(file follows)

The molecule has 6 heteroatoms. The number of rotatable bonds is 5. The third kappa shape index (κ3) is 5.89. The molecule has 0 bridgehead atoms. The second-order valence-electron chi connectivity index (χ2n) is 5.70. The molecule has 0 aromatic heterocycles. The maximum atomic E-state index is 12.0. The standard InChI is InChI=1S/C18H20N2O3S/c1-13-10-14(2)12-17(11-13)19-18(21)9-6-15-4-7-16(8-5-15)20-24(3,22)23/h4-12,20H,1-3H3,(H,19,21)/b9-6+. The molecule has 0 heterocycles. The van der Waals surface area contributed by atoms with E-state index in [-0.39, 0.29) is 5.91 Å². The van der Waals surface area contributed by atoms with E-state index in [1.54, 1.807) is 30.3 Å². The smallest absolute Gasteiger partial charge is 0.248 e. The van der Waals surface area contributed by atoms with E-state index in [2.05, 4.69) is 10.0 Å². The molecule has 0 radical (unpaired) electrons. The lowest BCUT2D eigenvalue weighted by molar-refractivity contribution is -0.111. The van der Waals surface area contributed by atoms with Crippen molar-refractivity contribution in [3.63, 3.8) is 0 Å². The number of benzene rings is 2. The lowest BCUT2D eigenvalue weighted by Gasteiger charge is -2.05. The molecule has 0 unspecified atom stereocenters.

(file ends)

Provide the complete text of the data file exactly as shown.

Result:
The molecule has 6 heteroatoms. The number of rotatable bonds is 5. The third kappa shape index (κ3) is 5.89. The molecule has 0 bridgehead atoms. The second-order valence-electron chi connectivity index (χ2n) is 5.70. The molecule has 0 aromatic heterocycles. The maximum atomic E-state index is 12.0. The standard InChI is InChI=1S/C18H20N2O3S/c1-13-10-14(2)12-17(11-13)19-18(21)9-6-15-4-7-16(8-5-15)20-24(3,22)23/h4-12,20H,1-3H3,(H,19,21)/b9-6+. The molecule has 0 heterocycles. The van der Waals surface area contributed by atoms with E-state index in [-0.39, 0.29) is 5.91 Å². The van der Waals surface area contributed by atoms with E-state index in [1.54, 1.807) is 30.3 Å². The smallest absolute Gasteiger partial charge is 0.248 e. The van der Waals surface area contributed by atoms with E-state index in [2.05, 4.69) is 10.0 Å². The molecule has 0 radical (unpaired) electrons. The lowest BCUT2D eigenvalue weighted by molar-refractivity contribution is -0.111. The van der Waals surface area contributed by atoms with Crippen molar-refractivity contribution in [3.63, 3.8) is 0 Å². The number of benzene rings is 2. The lowest BCUT2D eigenvalue weighted by Gasteiger charge is -2.05. The molecule has 0 unspecified atom stereocenters.